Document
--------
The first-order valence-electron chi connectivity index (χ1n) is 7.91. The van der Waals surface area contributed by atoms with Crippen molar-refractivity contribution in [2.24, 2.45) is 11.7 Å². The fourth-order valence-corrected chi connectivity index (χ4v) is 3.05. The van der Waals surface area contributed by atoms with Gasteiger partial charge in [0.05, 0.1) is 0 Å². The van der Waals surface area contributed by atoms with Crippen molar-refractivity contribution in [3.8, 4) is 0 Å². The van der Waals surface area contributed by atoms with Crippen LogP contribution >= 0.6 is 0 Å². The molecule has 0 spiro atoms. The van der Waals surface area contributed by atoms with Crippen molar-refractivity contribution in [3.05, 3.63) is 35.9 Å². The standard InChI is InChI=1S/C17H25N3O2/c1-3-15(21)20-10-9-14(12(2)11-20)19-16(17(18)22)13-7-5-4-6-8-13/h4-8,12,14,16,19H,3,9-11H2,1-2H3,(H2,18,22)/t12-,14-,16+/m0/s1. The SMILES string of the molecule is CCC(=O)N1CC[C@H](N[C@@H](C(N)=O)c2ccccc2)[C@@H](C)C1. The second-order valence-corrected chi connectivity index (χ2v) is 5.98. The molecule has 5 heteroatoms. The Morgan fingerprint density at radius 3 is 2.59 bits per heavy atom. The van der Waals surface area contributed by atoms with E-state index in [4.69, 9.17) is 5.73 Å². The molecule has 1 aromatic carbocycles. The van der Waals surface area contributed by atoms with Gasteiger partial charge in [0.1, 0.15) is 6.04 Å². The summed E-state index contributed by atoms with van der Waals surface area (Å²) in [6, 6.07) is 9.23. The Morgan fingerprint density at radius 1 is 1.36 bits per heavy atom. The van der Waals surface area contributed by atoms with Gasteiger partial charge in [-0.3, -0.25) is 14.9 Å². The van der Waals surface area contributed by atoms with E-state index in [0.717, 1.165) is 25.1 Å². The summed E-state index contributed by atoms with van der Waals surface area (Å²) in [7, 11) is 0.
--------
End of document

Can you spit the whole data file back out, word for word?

The first-order valence-electron chi connectivity index (χ1n) is 7.91. The van der Waals surface area contributed by atoms with Crippen molar-refractivity contribution in [2.24, 2.45) is 11.7 Å². The fourth-order valence-corrected chi connectivity index (χ4v) is 3.05. The van der Waals surface area contributed by atoms with Gasteiger partial charge in [0.05, 0.1) is 0 Å². The van der Waals surface area contributed by atoms with Crippen molar-refractivity contribution in [3.8, 4) is 0 Å². The van der Waals surface area contributed by atoms with Crippen LogP contribution >= 0.6 is 0 Å². The molecule has 0 spiro atoms. The van der Waals surface area contributed by atoms with Crippen molar-refractivity contribution in [3.05, 3.63) is 35.9 Å². The standard InChI is InChI=1S/C17H25N3O2/c1-3-15(21)20-10-9-14(12(2)11-20)19-16(17(18)22)13-7-5-4-6-8-13/h4-8,12,14,16,19H,3,9-11H2,1-2H3,(H2,18,22)/t12-,14-,16+/m0/s1. The SMILES string of the molecule is CCC(=O)N1CC[C@H](N[C@@H](C(N)=O)c2ccccc2)[C@@H](C)C1. The second-order valence-corrected chi connectivity index (χ2v) is 5.98. The molecule has 5 heteroatoms. The Morgan fingerprint density at radius 3 is 2.59 bits per heavy atom. The van der Waals surface area contributed by atoms with E-state index in [4.69, 9.17) is 5.73 Å². The molecule has 1 aromatic carbocycles. The van der Waals surface area contributed by atoms with Gasteiger partial charge in [0.1, 0.15) is 6.04 Å². The summed E-state index contributed by atoms with van der Waals surface area (Å²) in [6, 6.07) is 9.23. The Morgan fingerprint density at radius 1 is 1.36 bits per heavy atom. The van der Waals surface area contributed by atoms with Gasteiger partial charge in [-0.3, -0.25) is 14.9 Å². The van der Waals surface area contributed by atoms with E-state index in [0.717, 1.165) is 25.1 Å². The summed E-state index contributed by atoms with van der Waals surface area (Å²) in [7, 11) is 0.